Wilmer Flores emerges as front-runner at SS

Ruben Tejeda might be the best defensive shortstop on the New York Mets, but Wilmer Flores' bat is making noise during spring training and has helped him leapfrog Tejeda into the team's starting lineup.

vThe up the middle tandem for the New York Mets this season is in limbo. Daniel Murphy is the logical and virtually certain choice at second base, but it is the shortstop position where the debate rages on. The position battle is between two players with potential, but each with their own struggles. Ruben Tejada and Wilmer Flores are vying to be Daniel Murphy’s double play partner, and it is time to look at assess both candidates viability to fill this position.

First, in looking at the “incumbent” Tejada, who has manned the position for most of his Mets tenure since his call-up, is a defensive minded player who is offensively challenged. Tejada is clearly the more sure-handed and slick in the field, but his struggles with the bat were well documented last season as he did not hit above .240. His inability to hit for average, and inability to regain his form from a season in which he hit .290 contributed to his floundering within the Mets organization. His tendency and propensity to hit fly balls, and to have a fly ball swing also contributed to his struggles last season. Though, the batting average is only one part of the equation as to why Flores is very much in contention to man this position.

The second part is the attitude adjustment Tejada must make in his desire and work ethic. Last season, constant questions were raised and with merit regarding Tejada’s perceived lack of focus and consistent attitude throughout last season. His lapses in judgement and focus were simply inexcusable, and his poor performance opened the door for candidates such as Flores to compete and potentially emerge from this competition.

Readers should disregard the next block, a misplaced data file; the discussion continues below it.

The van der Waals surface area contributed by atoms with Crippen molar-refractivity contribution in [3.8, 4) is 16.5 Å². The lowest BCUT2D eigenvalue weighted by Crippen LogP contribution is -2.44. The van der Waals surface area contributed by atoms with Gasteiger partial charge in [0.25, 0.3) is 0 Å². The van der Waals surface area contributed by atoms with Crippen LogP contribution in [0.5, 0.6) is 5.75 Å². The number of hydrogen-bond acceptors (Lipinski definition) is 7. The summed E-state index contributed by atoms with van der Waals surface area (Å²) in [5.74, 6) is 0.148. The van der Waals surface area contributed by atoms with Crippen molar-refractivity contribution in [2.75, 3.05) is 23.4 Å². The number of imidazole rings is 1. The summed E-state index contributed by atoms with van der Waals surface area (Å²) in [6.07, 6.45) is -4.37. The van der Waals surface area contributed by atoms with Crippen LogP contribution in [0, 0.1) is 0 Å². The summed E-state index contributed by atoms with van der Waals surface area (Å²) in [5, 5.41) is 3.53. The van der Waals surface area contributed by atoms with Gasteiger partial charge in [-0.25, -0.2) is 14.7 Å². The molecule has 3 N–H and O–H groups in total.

When looking at Flores, it is imperative to view his defensive flaws as a major knock, but in part a disclaimer. No matter what Flores does, it is unlikely he will ever be of the same caliber defensively as Ruben Tejada. Though, that does not mean Flores cannot have a real impact up the middle, and equal that of Tejada’s. Interestingly, in WAR (wins above replacement), Tejada and Flores are both under 1. This proves significant because despite Tejada’s defensive strength, his lack of offensive production precludes him from making a tangible impact on the win total. But, offense is where Flores thrives and is consistently raved about by scouts as having a smooth, compact swing. This approach has certainly payed off this spring, as Flores is showcasing maturity, and picking the right pitches to use his patented swing on.

Unlike last season, where Flores often looked jumpy and off-balance, Flores has shown he is learning how to perform at the MLB level, with the MLB team. Of course, spring training will end and the grind of the major league season will begin. Though, if Flores can continue his production over from spring training, it will make for a fascinating debate as the Mets look for their shortstop of the future. The old adage goes that defense wins championships, but offense wins games. Well, the latter part of this statement may tip the hand in favor of Flores to win the shortstop position, and enable him an audition to be the everyday shortstop, ahead of the defensive-minded Tejada.


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